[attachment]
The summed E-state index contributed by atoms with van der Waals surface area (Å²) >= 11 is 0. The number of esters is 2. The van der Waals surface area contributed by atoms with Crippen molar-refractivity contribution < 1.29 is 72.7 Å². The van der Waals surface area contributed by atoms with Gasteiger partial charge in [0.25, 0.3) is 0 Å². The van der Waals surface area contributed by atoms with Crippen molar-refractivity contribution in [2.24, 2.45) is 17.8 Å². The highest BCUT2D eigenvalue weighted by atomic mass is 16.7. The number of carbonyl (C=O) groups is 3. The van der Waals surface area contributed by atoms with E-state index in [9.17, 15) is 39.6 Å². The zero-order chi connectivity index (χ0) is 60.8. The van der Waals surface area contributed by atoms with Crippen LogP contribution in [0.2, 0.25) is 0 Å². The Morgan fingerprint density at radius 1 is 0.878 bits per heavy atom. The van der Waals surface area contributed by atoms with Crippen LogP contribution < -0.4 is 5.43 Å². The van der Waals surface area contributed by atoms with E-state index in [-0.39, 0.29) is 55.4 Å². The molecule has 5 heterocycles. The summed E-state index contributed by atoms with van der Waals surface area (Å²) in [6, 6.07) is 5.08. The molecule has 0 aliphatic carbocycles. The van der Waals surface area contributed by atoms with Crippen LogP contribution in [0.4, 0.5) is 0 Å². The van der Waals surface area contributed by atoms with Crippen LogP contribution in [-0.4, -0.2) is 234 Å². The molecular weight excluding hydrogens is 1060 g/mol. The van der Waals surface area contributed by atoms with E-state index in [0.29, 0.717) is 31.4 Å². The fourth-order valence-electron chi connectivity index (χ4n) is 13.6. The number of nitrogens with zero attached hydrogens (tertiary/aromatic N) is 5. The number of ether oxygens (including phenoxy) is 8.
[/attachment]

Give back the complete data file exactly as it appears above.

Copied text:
The summed E-state index contributed by atoms with van der Waals surface area (Å²) >= 11 is 0. The number of esters is 2. The van der Waals surface area contributed by atoms with Crippen molar-refractivity contribution < 1.29 is 72.7 Å². The van der Waals surface area contributed by atoms with Gasteiger partial charge in [0.25, 0.3) is 0 Å². The van der Waals surface area contributed by atoms with Crippen molar-refractivity contribution in [2.24, 2.45) is 17.8 Å². The highest BCUT2D eigenvalue weighted by atomic mass is 16.7. The number of carbonyl (C=O) groups is 3. The van der Waals surface area contributed by atoms with E-state index in [9.17, 15) is 39.6 Å². The zero-order chi connectivity index (χ0) is 60.8. The van der Waals surface area contributed by atoms with Crippen LogP contribution in [0.2, 0.25) is 0 Å². The Morgan fingerprint density at radius 1 is 0.878 bits per heavy atom. The van der Waals surface area contributed by atoms with Crippen LogP contribution < -0.4 is 5.43 Å². The van der Waals surface area contributed by atoms with E-state index in [-0.39, 0.29) is 55.4 Å². The molecule has 5 heterocycles. The summed E-state index contributed by atoms with van der Waals surface area (Å²) in [6, 6.07) is 5.08. The molecule has 0 aliphatic carbocycles. The van der Waals surface area contributed by atoms with Crippen LogP contribution in [0.4, 0.5) is 0 Å². The van der Waals surface area contributed by atoms with Crippen LogP contribution in [-0.4, -0.2) is 234 Å². The molecular weight excluding hydrogens is 1060 g/mol. The van der Waals surface area contributed by atoms with E-state index in [0.29, 0.717) is 31.4 Å². The fourth-order valence-electron chi connectivity index (χ4n) is 13.6. The number of nitrogens with zero attached hydrogens (tertiary/aromatic N) is 5. The number of ether oxygens (including phenoxy) is 8.